Use this URL to cite or link to this record in EThOS: http://ethos.bl.uk/OrderDetails.do?uin=uk.bl.ethos.543587
Title: The logic of ballistic missile defence procurement in Japan (1994-2007) : from hedging through self-imposed restraints toward hedging from the position of military strength
Author: Shabalin, Maxim N.
Awarding Body: University of Oxford
Current Institution: University of Oxford
Date of Award: 2011
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Abstract:
This thesis asks why Japan decided to procure BMD if it meant building an infrastructure which, because of its technological nature, had the potential to disrupt Japan’s preferred security strategy of hedging, that is, maintaining ambiguity of commitment, vis-à-vis China and the US. The investigation was divided into three parts dealing with the following questions – Why did Japan's BMD procurement matter? Who mattered? Why were the BMD and related decisions made? Such a structure of research was informed by “neoclassical realism,” according to which the relative material power of a country sets the parameters of its foreign policy, but the policy choices within these international constraints are made by political elites. A range of policymaking heuristics were used to investigate the domestic element of the approach. In addition to the conventionally specified policymaking actors such as MOD, MOFA, Prime Ministers, an original attempt was made to identify the possible influences of several elite networks. On the basis of the notes from the Japan-US Security Strategy Conference, two elite networks were analysed, namely the Japan’s Congressional National Security Research Group and Japan-US Centre for Peace and Cultural Exchange. It was concluded that they have probably had some influence on shaping Japan's BMD decisions. The conclusion of this research is that BMD was procured despite its disruptive potential because it was a tool of shifting Japanese policy from one hedging policy to another, that is, from one based on self-imposed restraints toward one exercised from the position of military strength. An analysis of international relations in East Asia in 1994-2007 and an analysis of the views of the security elites make Japan's transition toward a military strength-based hedging appear rational and confirm BMD's utility as a tool in this transition. Some negative consequences of a possible disruption to hedging, induced by BMD, can be contained exactly because of such a reformatting of hedging.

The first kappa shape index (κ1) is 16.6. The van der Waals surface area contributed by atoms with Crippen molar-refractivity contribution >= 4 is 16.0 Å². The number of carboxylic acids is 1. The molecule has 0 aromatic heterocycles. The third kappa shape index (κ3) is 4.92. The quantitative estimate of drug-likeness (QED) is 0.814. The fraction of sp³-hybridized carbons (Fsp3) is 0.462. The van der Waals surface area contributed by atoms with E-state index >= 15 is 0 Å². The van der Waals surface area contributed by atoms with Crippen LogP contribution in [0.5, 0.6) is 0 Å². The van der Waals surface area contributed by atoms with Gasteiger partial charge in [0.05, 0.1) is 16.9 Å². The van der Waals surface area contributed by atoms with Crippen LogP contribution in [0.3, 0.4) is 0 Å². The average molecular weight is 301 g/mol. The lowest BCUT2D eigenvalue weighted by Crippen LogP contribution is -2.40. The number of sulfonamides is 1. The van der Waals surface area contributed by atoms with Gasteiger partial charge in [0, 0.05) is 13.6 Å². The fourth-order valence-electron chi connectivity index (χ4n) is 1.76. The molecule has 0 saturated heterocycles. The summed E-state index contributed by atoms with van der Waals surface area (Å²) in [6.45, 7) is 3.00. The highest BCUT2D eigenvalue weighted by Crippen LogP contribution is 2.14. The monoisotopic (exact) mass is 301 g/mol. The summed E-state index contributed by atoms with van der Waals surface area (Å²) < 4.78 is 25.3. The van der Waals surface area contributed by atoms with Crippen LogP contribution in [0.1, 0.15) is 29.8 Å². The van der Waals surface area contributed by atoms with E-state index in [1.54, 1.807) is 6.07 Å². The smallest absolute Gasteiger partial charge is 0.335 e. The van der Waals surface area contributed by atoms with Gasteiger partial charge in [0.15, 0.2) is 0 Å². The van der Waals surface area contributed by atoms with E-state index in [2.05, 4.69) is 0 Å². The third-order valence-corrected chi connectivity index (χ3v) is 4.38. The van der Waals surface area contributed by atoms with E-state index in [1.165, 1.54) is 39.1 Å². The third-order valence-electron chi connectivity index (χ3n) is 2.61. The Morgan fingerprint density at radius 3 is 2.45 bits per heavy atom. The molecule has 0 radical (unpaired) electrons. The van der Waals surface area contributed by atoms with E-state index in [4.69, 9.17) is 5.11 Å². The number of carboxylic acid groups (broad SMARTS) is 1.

Supervisor: Neary, Ian Sponsor: Not available
Qualification Name: Thesis (Ph.D.) Qualification Level: Doctoral
EThOS ID: uk.bl.ethos.543587  DOI: Not available
Keywords: Japan ; Japanese politics ; elite networks ; missile defence ; North Korea ; China ; Northeast Asia ; US-Japan relations ; defence policy ; security strategy ; military procurement ; neoclassical realism
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